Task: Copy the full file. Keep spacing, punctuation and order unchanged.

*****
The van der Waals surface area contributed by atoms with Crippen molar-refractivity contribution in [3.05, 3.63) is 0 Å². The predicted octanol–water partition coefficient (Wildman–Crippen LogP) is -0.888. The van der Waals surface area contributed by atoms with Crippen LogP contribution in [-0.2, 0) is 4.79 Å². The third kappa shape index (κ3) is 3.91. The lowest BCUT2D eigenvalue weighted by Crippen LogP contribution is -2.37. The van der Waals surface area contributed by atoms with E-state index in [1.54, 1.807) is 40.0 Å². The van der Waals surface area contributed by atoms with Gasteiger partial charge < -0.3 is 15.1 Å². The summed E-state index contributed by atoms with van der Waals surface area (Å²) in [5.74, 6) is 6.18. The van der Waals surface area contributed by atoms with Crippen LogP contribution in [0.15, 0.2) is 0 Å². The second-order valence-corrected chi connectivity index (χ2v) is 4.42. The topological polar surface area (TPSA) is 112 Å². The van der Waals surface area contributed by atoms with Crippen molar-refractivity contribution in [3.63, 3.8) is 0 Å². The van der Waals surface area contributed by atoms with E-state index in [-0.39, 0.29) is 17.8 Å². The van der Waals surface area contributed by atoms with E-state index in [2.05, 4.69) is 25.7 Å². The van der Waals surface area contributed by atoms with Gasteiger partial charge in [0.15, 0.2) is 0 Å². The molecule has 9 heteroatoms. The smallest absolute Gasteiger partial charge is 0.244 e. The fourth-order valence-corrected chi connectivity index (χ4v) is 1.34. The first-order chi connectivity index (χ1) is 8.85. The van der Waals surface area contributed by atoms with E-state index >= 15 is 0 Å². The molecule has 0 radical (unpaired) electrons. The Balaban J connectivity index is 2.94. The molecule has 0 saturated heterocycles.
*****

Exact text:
The van der Waals surface area contributed by atoms with Crippen molar-refractivity contribution in [3.05, 3.63) is 0 Å². The predicted octanol–water partition coefficient (Wildman–Crippen LogP) is -0.888. The van der Waals surface area contributed by atoms with Crippen LogP contribution in [-0.2, 0) is 4.79 Å². The third kappa shape index (κ3) is 3.91. The lowest BCUT2D eigenvalue weighted by Crippen LogP contribution is -2.37. The van der Waals surface area contributed by atoms with E-state index in [1.54, 1.807) is 40.0 Å². The van der Waals surface area contributed by atoms with Gasteiger partial charge < -0.3 is 15.1 Å². The summed E-state index contributed by atoms with van der Waals surface area (Å²) in [5.74, 6) is 6.18. The van der Waals surface area contributed by atoms with Crippen LogP contribution in [0.15, 0.2) is 0 Å². The second-order valence-corrected chi connectivity index (χ2v) is 4.42. The topological polar surface area (TPSA) is 112 Å². The van der Waals surface area contributed by atoms with Crippen molar-refractivity contribution in [3.63, 3.8) is 0 Å². The van der Waals surface area contributed by atoms with E-state index in [-0.39, 0.29) is 17.8 Å². The van der Waals surface area contributed by atoms with E-state index in [2.05, 4.69) is 25.7 Å². The van der Waals surface area contributed by atoms with Gasteiger partial charge in [0.15, 0.2) is 0 Å². The molecule has 9 heteroatoms. The smallest absolute Gasteiger partial charge is 0.244 e. The fourth-order valence-corrected chi connectivity index (χ4v) is 1.34. The first-order chi connectivity index (χ1) is 8.85. The van der Waals surface area contributed by atoms with E-state index >= 15 is 0 Å². The molecule has 0 radical (unpaired) electrons. The Balaban J connectivity index is 2.94. The molecule has 0 saturated heterocycles.